How can Brazil bounce back after its elite-driven coup?

How can Brazil bounce back after its elite-driven coup?

The old politics are dead — Brazil’s corrupt right-wing have wrestled back power. Activists predict a widespread loss of rights and growing repression, but could it also be the start of a progressive renaissance?

Colourful images of millions of Brazilians flooding the streets gave the movement to impeach president Dilma Rousseff a badge of respectability. Local media painted the white, middle-class protests as representing popular anger towards high-level corruption across the political spectrum. But when Brazil’s parliament voted for impeachment on Sunday, that narrative was destroyed for ever.

Sixty percent of those who voted to remove Dilma from power are themselves under investigation for serious crimes ranging from corruption to money laundering, forging documents, misappropriating public funds, conspiracy, illegal deforestation, kidnapping and homicide. The leader of efforts to depose Dilma, house speaker Eduardo Cunha of the conservative PMDB party, was discovered to have millions of dollars in bribes in secret Swiss bank accounts last year after denials to congress. In contrast, Dilma is charged with shifting funds around to massage government statistics before the election. She remains one of the few politicians not accused of enriching herself.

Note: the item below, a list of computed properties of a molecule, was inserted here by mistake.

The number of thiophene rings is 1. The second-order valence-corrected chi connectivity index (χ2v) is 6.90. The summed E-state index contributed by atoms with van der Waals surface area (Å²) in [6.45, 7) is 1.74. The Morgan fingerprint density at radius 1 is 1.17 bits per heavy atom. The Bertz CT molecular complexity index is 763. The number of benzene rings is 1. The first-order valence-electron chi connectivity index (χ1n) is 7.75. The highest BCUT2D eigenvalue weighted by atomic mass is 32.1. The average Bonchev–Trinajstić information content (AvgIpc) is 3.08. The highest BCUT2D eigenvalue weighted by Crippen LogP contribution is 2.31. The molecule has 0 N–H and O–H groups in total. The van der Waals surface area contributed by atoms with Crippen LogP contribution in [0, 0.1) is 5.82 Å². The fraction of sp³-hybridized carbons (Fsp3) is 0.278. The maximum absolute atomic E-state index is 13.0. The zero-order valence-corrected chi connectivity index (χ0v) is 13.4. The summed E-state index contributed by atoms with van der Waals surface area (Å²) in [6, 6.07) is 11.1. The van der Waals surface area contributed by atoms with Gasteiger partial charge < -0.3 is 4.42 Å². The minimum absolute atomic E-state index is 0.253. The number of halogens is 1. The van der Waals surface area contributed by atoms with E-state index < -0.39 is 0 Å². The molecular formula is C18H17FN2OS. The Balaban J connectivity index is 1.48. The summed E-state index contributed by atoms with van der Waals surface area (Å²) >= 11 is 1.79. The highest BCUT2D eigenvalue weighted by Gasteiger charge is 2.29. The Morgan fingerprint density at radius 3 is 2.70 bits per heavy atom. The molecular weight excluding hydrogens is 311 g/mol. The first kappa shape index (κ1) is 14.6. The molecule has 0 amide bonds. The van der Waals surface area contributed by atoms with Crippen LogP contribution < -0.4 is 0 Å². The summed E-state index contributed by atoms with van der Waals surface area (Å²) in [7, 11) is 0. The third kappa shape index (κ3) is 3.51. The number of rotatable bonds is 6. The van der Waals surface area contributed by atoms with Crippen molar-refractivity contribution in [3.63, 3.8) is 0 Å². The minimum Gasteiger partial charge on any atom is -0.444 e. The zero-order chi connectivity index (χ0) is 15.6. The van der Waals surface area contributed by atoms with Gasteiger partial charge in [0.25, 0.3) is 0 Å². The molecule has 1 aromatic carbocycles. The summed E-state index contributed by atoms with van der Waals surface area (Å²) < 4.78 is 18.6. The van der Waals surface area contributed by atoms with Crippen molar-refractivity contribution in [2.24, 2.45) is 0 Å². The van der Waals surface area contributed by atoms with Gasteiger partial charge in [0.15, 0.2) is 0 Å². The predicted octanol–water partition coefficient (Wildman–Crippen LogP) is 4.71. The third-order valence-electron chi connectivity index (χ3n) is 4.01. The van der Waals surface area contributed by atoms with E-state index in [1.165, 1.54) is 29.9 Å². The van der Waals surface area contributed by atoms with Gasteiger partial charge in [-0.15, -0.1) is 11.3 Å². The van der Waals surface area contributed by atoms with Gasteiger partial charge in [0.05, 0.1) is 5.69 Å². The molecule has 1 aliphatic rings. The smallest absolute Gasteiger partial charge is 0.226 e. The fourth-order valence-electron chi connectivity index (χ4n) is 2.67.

The Brazilian public are outraged at the entire political class, but they’ve recognised the hypocrisy. Despite Dilma being blamed for a deep recession, political chaos and failing to stop corruption, only 61-67% want to see her stripped of her mandate, while 77% support Cunha’s removal. But the events of recent months have shown the people’s views count for little as anti-Dilma events have largely been stage-managed by militant right-wing politicians working with a politicised and monopolistic media.

So, where does Brazil go from here? How can the country recover from its deep political crisis? With Dilma’s fall bringing to an end two decades of Worker’s Party (PT) domination and the resurgent right contemplating deep spending cuts and rolling back many of their progressive policies, what will be the consequences for ordinary people? How can young people, activists and social movements ensure they still have a voice in developments and defend the rights they’ve gained over the last two decades? To find some answers, we reached out to Mathias de Alencastro, a political scientist and director of IPEA (the federal government’s internal research centre), and Cynara Menezes, an independent journalist and publisher of news blog Socialista Morena.

Pro-government protestors in São Paulo, earlier in the year

Anti-impeachment protests in São Paolo earlier this year

Anti-impeachment protests in São Paolo earlier this year